English 3 Class Syllabus

John C. Kimball High School
English III (College Preparatory)
Mr. H. Alford
“I will watch for, believe in, notice, love, and engage the genius of those in my charge.”
School Phone Number: (209) 832-6600
Teacher Email: halford@tusd.net
Class Website: http://new.schoolnotes.com/xpages/view/46583
Room F2
Office Hours: By Appointment Only
Course Overview
Students read, analyze and respond to a broad and challenging range of poetry and prose selections,
deepening their awareness of rhetoric and how language works. Through close reading and frequent writing,
students develop their ability to work with language and text with a greater awareness of purpose and strategy,
while strengthening their own composing abilities. Course readings feature expository, analytical, personal,
argumentative and imaginative texts from a variety of authors and historical contexts. Students examine and
work with essays, letters, speeches, images, music, and imaginative literature. We will talk every day about
some aspect of writing, including: invention and the artistic proofs (ethos, pathos, and logos), disposition or
structure, and style (diction, syntax, figurative language, and mechanics). The kinds of writings in this course
are varied, but include writing to understand, to explain, and to evaluate. The essence of scholarship combines
these three approaches to writing. All critical writing asks that you evaluate the effectiveness of a literary piece,
but to be an effective evaluator, one must understand and explain.
You will write a good deal, and you will revise certain pieces of your writing into polished final drafts.
In the process, you will become aware of your conscious choice of diction and the appropriate use of words,
your ability to create varied and effective syntactic structures, your capacity for coherence and logical
organization, your ability to balance generalizations with specific and illustrative details, and, overall, your
ability to combine rhetorical processes into an effective whole. What I expect most of all is hard work on the
part of the individual writer, and careful reading and discussion on the part of the class.
Reading Assignments
The most important requirement for this course is that students read every assignment with care and on
time. Students will need to plan time in their schedule for more reading than most courses require. Poetry,
though usually not long, is dense and complicated and should always be read several, if not many, times.
Novels in particular require planning. Beware.
Writing Assignments
Each student will write several short critical papers which involve both explaining fiction, poetry and drama,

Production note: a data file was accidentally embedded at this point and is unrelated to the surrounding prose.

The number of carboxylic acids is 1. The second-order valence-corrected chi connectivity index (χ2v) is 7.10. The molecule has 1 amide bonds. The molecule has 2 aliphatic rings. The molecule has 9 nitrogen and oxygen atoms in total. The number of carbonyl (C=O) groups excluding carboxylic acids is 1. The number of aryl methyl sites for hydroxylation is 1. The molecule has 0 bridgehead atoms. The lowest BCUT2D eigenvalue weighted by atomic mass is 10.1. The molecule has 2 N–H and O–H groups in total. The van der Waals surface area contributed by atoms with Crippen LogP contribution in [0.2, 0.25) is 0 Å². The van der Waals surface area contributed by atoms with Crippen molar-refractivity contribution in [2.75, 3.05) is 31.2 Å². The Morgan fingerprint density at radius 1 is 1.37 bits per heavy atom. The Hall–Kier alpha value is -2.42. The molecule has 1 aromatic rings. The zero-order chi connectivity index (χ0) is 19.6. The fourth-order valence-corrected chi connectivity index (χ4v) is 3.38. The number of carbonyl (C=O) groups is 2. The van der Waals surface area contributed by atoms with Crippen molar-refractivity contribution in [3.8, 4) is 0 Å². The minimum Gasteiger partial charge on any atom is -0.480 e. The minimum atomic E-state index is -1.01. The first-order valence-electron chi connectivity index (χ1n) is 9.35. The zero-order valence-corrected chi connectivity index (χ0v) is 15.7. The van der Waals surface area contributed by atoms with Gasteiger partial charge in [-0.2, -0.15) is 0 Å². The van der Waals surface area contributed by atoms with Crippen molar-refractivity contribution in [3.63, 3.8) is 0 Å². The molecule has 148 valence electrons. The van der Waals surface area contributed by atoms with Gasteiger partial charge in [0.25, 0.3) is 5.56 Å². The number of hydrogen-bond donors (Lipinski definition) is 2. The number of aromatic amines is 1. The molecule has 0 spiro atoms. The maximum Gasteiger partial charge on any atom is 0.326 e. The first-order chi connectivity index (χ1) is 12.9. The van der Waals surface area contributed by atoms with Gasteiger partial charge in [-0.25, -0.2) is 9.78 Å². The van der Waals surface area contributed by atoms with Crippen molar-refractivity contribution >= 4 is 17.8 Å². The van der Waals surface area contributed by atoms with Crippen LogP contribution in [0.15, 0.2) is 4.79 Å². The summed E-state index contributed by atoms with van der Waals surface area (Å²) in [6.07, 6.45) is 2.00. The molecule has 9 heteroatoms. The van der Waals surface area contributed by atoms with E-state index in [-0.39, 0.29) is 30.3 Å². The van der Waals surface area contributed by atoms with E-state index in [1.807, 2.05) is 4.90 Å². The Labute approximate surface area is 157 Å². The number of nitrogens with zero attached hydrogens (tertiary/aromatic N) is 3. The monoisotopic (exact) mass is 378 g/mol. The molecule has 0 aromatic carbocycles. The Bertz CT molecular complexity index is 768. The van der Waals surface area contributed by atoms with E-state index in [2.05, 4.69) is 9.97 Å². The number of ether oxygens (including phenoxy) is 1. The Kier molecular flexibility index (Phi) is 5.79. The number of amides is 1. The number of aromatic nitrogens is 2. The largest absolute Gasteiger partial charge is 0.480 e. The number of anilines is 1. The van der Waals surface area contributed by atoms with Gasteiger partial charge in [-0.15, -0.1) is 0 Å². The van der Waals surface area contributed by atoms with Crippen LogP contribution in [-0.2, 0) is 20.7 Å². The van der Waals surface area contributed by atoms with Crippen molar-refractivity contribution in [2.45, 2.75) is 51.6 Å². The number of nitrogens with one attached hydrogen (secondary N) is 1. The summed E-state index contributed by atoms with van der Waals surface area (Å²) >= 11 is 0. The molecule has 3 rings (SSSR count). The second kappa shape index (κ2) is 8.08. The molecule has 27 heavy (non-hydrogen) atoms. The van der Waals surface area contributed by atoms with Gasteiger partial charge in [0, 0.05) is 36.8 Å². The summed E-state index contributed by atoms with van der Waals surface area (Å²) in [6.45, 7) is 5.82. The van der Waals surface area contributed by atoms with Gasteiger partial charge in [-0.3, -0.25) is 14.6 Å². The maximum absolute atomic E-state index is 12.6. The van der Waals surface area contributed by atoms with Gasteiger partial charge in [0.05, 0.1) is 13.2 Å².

and performing a close reading of the text. Each paper will use specific and well-chosen evidence to articulate
an argument about the reading. Specifically, these critical essays are based on close textual analysis of structure,
style, and will include a personal response from the writer that gives evidence for the evaluation.
In-class Writing, Quizzes, and Exams
Occasionally, we will have in-class, essay assignment asking you to synthesize your understandings.
These assignments develop students’ “on-demand” writing skills which they are often asked to perform after
high school graduation. I usually do not announce quizzes ahead of time, and we will have a number of
them, both straightforward reading ones and ones that ask you to engage an idea. Reading quizzes will always
be given the first eight to ten minutes of class; if you come in late, you may not take the quiz. Questions on
the reading quizzes will be straightforward and simple--as long as you’ve done the required careful reading.
Although semester grades reflect students who turn in work late or students with excessive absences, the
good news is grades in the class are also based on improvement and hard work. Grades do result in a straight
percentage, they also include any continued commitment on the students' part to do the work to the best of their
ability and to be in class. “Commitment” may include, but is not limited to: attention to self-knowledge and
self-improvement in the study of literature; handing in work on time; attending class; assisting other students in
the class by working cooperatively to gain knowledge and to help others become better writers, etc. In other
words, grading is an individualized process; the student is in competition with him/her -self and with nobody
else. The grade in the class is entirely predicated on the choices a student makes to do the best he or she can and
not on an absolute standard of seeming excellence determined by a societal norm.
Alford’s Expectations (Classroom Rules)